Saltwater guides worldwide know they are in for a frustrating day when they have a trout fisherman on the bow of their boat. The process of going from setting the hook with the rod tip (aka, the trout set) to strip setting is a right of passage every saltwater angler must pass. Unfortunately, the best way to learn to instinctively do it right is to make the mistake of trout setting and grow from it. (Just don’t make that mistake too many times for the sanity of the guide and your own self confidence.) Fish of the sea have a hard mouth that you have to really pierce the hook into. When setting with the rod, the soft tip of the rod absorbs some of the force (like it was designed to) and the fish gets a chance to feel the fly move a little and spit it out before the fly really hooks it. When you strip set, there is no give from the tip of a fly rod, the fly immediately hooks into the fish’s hard mouth. How hard you strip set varies on the fish you are chasing and the tackle you are using. For larger saltwater targets, i.e. Tarpon, GT’s, Rooster Fish and Jacks, you really want to strip set hard and hang onto the line for an extra second until the fish takes off. Burn marks on your finger from the fly line may be painful, but they are a good sign of a strong strip set worthy of landing that fish of a lifetime. I look at them like a souvenir, reminding you of the great fish you landed days before. And never forget, no TROUT SETS!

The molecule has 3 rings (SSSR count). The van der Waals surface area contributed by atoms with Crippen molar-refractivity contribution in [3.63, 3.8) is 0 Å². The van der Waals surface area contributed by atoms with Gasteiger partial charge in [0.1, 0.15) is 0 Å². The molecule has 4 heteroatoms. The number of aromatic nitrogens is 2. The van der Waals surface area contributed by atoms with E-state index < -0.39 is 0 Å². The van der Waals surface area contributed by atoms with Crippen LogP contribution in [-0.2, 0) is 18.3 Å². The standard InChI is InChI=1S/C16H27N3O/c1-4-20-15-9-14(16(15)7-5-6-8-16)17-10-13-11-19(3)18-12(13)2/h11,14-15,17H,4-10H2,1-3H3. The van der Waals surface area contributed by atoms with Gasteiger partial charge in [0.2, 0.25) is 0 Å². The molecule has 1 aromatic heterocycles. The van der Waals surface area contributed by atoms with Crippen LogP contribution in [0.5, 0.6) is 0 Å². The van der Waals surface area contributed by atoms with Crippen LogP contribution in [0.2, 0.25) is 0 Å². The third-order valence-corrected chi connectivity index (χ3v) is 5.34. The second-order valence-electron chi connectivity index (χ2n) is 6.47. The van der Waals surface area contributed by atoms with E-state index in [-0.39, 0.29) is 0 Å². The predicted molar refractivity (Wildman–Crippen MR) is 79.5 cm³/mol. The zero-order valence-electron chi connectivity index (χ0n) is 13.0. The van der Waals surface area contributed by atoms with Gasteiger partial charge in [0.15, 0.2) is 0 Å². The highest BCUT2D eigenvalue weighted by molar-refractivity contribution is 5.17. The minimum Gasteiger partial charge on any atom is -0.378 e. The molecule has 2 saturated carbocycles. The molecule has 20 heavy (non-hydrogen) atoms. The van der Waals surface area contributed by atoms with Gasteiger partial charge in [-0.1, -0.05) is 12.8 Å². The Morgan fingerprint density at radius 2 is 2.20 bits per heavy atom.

More Tips on Strip Setting: